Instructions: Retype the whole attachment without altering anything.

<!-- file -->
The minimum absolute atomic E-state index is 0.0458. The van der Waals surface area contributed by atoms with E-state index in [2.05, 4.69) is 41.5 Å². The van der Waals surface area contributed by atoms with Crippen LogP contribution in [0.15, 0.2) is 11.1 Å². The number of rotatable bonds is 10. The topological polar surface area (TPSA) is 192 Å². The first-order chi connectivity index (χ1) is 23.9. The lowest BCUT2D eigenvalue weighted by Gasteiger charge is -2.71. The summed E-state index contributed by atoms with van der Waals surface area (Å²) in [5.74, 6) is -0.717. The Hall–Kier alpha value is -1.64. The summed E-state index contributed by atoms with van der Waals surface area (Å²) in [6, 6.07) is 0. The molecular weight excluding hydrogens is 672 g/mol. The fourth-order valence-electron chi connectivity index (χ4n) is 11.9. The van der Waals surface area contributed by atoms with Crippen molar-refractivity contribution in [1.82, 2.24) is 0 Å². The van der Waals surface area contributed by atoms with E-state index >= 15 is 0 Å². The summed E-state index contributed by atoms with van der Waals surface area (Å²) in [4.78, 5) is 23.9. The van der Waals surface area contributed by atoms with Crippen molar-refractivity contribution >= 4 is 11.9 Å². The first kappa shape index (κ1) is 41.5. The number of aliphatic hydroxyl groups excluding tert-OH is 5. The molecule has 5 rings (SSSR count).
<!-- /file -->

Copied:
The minimum absolute atomic E-state index is 0.0458. The van der Waals surface area contributed by atoms with E-state index in [2.05, 4.69) is 41.5 Å². The van der Waals surface area contributed by atoms with Crippen LogP contribution in [0.15, 0.2) is 11.1 Å². The number of rotatable bonds is 10. The topological polar surface area (TPSA) is 192 Å². The first-order chi connectivity index (χ1) is 23.9. The lowest BCUT2D eigenvalue weighted by Gasteiger charge is -2.71. The summed E-state index contributed by atoms with van der Waals surface area (Å²) in [5.74, 6) is -0.717. The Hall–Kier alpha value is -1.64. The summed E-state index contributed by atoms with van der Waals surface area (Å²) in [6, 6.07) is 0. The molecular weight excluding hydrogens is 672 g/mol. The fourth-order valence-electron chi connectivity index (χ4n) is 11.9. The van der Waals surface area contributed by atoms with Crippen molar-refractivity contribution in [1.82, 2.24) is 0 Å². The van der Waals surface area contributed by atoms with E-state index >= 15 is 0 Å². The summed E-state index contributed by atoms with van der Waals surface area (Å²) in [4.78, 5) is 23.9. The van der Waals surface area contributed by atoms with Crippen molar-refractivity contribution >= 4 is 11.9 Å². The first kappa shape index (κ1) is 41.5. The number of aliphatic hydroxyl groups excluding tert-OH is 5. The molecule has 5 rings (SSSR count).